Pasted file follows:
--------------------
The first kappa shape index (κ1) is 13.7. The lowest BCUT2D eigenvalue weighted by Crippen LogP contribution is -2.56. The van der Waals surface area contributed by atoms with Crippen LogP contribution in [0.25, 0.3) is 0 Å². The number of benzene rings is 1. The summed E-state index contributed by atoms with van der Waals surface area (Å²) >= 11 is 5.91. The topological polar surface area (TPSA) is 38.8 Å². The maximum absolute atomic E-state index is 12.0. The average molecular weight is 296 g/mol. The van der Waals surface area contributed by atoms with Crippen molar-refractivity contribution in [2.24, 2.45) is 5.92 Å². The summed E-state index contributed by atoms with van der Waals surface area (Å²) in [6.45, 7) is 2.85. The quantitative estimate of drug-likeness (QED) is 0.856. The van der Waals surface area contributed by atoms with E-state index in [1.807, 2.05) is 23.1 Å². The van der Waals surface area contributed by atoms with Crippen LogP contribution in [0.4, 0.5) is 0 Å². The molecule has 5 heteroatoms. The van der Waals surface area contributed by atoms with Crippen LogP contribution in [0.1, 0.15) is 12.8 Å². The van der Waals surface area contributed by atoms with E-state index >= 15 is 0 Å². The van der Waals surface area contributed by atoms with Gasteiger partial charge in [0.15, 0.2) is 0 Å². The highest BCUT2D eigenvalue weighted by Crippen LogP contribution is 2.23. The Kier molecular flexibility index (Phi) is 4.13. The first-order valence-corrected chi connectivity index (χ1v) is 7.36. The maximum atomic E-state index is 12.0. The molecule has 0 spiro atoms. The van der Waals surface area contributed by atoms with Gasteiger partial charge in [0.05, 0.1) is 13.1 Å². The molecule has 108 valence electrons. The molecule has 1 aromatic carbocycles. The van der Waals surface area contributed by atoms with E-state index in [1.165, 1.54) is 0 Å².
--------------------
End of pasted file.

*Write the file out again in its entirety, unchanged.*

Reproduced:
The first kappa shape index (κ1) is 13.7. The lowest BCUT2D eigenvalue weighted by Crippen LogP contribution is -2.56. The van der Waals surface area contributed by atoms with Crippen LogP contribution in [0.25, 0.3) is 0 Å². The number of benzene rings is 1. The summed E-state index contributed by atoms with van der Waals surface area (Å²) >= 11 is 5.91. The topological polar surface area (TPSA) is 38.8 Å². The maximum absolute atomic E-state index is 12.0. The average molecular weight is 296 g/mol. The van der Waals surface area contributed by atoms with Crippen molar-refractivity contribution in [2.24, 2.45) is 5.92 Å². The summed E-state index contributed by atoms with van der Waals surface area (Å²) in [6.45, 7) is 2.85. The quantitative estimate of drug-likeness (QED) is 0.856. The van der Waals surface area contributed by atoms with E-state index in [1.807, 2.05) is 23.1 Å². The van der Waals surface area contributed by atoms with Crippen LogP contribution in [0.4, 0.5) is 0 Å². The molecule has 5 heteroatoms. The van der Waals surface area contributed by atoms with Crippen LogP contribution in [0.1, 0.15) is 12.8 Å². The van der Waals surface area contributed by atoms with E-state index >= 15 is 0 Å². The van der Waals surface area contributed by atoms with Gasteiger partial charge in [0.15, 0.2) is 0 Å². The highest BCUT2D eigenvalue weighted by Crippen LogP contribution is 2.23. The Kier molecular flexibility index (Phi) is 4.13. The first-order valence-corrected chi connectivity index (χ1v) is 7.36. The maximum atomic E-state index is 12.0. The molecule has 0 spiro atoms. The van der Waals surface area contributed by atoms with Gasteiger partial charge in [0.05, 0.1) is 13.1 Å². The molecule has 108 valence electrons. The molecule has 1 aromatic carbocycles. The van der Waals surface area contributed by atoms with E-state index in [1.165, 1.54) is 0 Å².